“[Mr Guven has] got his electronic monitoring, which I have to say, one only has to read the news to know that’s not always the answer in terms of avoiding flight,” Judge Smith said.
Prosecutors told the court on Friday Mr Guven now posed “a very considerable risk of flight” including a risk he would fail to appear at court proceedings or interfere with witnesses. He had been charged with drug importation offences “of the most grave kind”, prosecutors said, namely “very large amounts” of ecstasy and methamphetamine.
Erkan Keskin, who earned the nickname the “naked bikie” after a 2015 incident in Luddenham, is an associate of Savas Guven.Credit:Seven News
Prosecutors told the court the “strong” case against Mr Guven included allegations of using false identities, such as false passports and driver’s licences, which needed to be considered when assessing his flight risk.
“The syndicate had substantial international links in relation to drug crime and money laundering,” the Crown alleged.
“The Crown case is that the accused occupied a senior level within this syndicate and was managing and directing its activities and those of other syndicate members.
“His profits from doing so can be measured in millions of dollars. The accused has ready access to sufficient funds to flee the jurisdiction.”
The court heard Mr Guven had links to the Lone Wolf outlaw motorcycle club gang and was an associate of Erkan Keskin, a former national president of the Lone Wolf organisation, who had also fled Australia.
Jade Guven, pictured at an earlier court appearance in 2017.Credit:Nick Moir
Two other key members of the syndicate, Benjamin Neil Pitt and Matthew John Battah, fled Australia in 2015 and were only extradited in September.
Counsel for Mr Guven told the court the businessman should be allowed to remain on bail to deal with other court matters, and to deal with a looming Family Court matter, not yet filed in court.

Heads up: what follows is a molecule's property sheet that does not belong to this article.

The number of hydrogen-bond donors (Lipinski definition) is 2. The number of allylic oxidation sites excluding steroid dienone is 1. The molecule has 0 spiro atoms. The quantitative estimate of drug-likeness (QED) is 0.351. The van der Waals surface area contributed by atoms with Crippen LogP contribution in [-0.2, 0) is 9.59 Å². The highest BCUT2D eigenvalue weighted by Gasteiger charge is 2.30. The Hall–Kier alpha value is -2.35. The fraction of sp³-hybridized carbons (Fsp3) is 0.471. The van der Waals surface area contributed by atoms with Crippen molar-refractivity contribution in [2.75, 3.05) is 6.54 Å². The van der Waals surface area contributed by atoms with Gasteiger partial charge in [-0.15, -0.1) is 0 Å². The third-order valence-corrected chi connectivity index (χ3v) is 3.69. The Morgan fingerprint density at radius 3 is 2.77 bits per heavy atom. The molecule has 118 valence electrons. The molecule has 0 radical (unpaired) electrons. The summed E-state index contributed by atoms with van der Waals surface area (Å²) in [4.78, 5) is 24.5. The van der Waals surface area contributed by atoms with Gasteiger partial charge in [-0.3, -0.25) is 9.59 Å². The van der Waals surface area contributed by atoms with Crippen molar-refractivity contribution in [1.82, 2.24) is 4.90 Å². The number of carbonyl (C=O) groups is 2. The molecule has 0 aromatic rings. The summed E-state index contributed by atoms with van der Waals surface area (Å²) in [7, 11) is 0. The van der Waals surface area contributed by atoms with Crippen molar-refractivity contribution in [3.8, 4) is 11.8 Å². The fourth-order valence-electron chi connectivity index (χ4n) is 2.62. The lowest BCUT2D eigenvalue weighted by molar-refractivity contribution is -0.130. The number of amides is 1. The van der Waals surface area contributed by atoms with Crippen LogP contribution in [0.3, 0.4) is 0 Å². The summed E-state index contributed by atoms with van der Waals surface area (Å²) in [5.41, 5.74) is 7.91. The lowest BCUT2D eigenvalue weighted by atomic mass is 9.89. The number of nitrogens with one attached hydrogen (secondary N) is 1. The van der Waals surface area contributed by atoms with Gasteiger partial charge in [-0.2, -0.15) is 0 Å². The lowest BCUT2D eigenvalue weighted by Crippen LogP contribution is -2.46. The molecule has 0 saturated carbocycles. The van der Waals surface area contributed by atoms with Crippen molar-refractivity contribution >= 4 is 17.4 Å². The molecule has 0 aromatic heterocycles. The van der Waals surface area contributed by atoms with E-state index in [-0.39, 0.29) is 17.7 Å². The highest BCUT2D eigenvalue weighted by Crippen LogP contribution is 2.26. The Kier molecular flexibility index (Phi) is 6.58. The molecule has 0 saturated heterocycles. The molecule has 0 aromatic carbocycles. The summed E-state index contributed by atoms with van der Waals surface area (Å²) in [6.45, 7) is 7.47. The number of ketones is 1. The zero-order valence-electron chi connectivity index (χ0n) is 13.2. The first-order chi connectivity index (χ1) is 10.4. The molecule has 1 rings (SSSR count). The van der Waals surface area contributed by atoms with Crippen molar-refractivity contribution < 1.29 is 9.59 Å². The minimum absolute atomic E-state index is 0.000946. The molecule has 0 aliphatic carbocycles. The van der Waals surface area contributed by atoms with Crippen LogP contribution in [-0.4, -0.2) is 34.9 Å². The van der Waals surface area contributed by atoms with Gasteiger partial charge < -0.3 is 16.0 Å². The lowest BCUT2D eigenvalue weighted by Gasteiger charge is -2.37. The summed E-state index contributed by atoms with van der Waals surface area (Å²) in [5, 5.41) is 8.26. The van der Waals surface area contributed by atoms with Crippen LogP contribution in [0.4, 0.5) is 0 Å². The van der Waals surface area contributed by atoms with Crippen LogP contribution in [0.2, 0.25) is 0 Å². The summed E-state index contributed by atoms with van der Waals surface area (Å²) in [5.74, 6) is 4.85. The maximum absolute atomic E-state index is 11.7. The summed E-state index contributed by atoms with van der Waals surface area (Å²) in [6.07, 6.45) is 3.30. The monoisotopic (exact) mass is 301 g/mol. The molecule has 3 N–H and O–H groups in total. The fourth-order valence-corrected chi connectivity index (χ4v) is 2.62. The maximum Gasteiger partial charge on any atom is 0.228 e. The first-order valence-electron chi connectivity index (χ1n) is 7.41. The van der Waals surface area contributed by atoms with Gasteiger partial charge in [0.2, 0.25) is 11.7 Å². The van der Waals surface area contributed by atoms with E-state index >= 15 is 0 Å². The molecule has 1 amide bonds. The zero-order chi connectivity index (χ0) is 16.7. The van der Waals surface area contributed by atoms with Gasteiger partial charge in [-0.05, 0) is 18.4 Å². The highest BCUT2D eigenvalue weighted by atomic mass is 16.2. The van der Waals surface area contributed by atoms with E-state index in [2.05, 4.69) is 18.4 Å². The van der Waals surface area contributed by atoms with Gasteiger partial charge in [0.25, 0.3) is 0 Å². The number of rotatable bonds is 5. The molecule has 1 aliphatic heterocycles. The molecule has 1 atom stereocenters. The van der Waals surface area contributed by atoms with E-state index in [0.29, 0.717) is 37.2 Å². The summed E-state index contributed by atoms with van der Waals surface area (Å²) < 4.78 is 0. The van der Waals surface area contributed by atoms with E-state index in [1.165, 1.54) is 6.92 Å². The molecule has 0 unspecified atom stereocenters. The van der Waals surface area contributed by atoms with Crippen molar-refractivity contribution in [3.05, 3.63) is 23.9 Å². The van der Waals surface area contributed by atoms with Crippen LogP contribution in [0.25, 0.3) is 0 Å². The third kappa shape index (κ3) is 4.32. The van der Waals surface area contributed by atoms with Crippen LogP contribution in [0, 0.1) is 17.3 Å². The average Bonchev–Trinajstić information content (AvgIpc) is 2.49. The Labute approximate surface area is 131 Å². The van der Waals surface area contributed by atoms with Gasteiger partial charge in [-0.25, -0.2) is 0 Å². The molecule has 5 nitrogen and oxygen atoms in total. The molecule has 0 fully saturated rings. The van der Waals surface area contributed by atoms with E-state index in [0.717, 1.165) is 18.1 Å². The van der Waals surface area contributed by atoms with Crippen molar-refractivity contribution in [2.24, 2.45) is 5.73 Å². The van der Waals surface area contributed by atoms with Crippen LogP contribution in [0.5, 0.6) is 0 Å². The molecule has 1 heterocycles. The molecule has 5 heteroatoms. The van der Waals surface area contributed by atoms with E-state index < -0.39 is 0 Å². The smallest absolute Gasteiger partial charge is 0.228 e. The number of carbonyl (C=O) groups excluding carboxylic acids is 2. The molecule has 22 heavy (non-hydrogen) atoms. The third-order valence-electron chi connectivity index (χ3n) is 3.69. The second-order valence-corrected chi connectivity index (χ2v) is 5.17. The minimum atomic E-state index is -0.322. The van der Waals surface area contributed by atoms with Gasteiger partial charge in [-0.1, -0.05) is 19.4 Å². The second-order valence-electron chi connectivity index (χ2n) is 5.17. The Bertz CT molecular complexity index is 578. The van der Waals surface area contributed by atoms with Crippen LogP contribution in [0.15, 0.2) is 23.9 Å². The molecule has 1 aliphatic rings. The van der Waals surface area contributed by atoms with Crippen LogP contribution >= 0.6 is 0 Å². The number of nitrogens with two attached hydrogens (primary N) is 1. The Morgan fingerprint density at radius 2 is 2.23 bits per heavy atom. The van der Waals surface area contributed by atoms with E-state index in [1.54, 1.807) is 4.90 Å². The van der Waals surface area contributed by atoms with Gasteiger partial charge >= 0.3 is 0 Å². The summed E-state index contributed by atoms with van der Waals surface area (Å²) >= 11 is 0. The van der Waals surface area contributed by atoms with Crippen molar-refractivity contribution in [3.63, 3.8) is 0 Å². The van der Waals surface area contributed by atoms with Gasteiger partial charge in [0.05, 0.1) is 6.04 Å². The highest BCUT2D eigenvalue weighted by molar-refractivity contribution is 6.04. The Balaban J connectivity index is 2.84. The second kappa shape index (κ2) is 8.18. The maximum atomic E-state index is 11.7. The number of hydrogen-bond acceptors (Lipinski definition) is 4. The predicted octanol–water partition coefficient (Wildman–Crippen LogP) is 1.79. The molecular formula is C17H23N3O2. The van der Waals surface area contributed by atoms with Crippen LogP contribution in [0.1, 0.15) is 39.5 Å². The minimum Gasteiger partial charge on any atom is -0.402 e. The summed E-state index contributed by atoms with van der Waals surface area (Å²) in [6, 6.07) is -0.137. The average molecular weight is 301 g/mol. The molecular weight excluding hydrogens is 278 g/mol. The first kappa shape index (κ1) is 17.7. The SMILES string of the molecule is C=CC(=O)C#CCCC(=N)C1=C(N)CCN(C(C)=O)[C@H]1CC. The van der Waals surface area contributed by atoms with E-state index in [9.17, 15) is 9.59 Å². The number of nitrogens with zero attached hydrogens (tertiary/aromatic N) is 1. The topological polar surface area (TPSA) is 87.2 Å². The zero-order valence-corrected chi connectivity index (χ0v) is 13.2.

The court heard the Family Court matter between Mr Guven and his wife Jade would focus only on property matters and the couple’s relationship had not dissolved.
The court heard the Guvens’ complicated financial affairs included some 25 either jointly, separately or independently related entities between them, in addition to eight trust structures, 13 purchases of properties from various entities and eight property sales.
Four of the men named on Mr Guven’s indictment – Rene Arancibia, Akuila Bisasa, Jason Drollet and Joshua Hamlin – have been jailed over their involvement in the syndicate to import border-controlled drugs.
Another man named on the indictment, Philip Ian Bishop, worked at Chess Hanley Removals in Blacktown where the drugs were accessed after arriving in Australia. He is alleged to be a criminal associate of the syndicate but has not been charged over the 2013 importation. He has been found not guilty by a jury of involvement in the 2014 importation.
In revoking Mr Guven’s bail, Judge Smith said the reopening of borders “has caused me some concern”.
She added that “it is clear that substantial profits must have been made by the accused” and “this raises potential issues of illicit funds offshore”.
Judge Smith ordered some details of the bail hearing remain the subject of an interim suppression order that will be determined in coming weeks.
Mr Guven was taken into custody.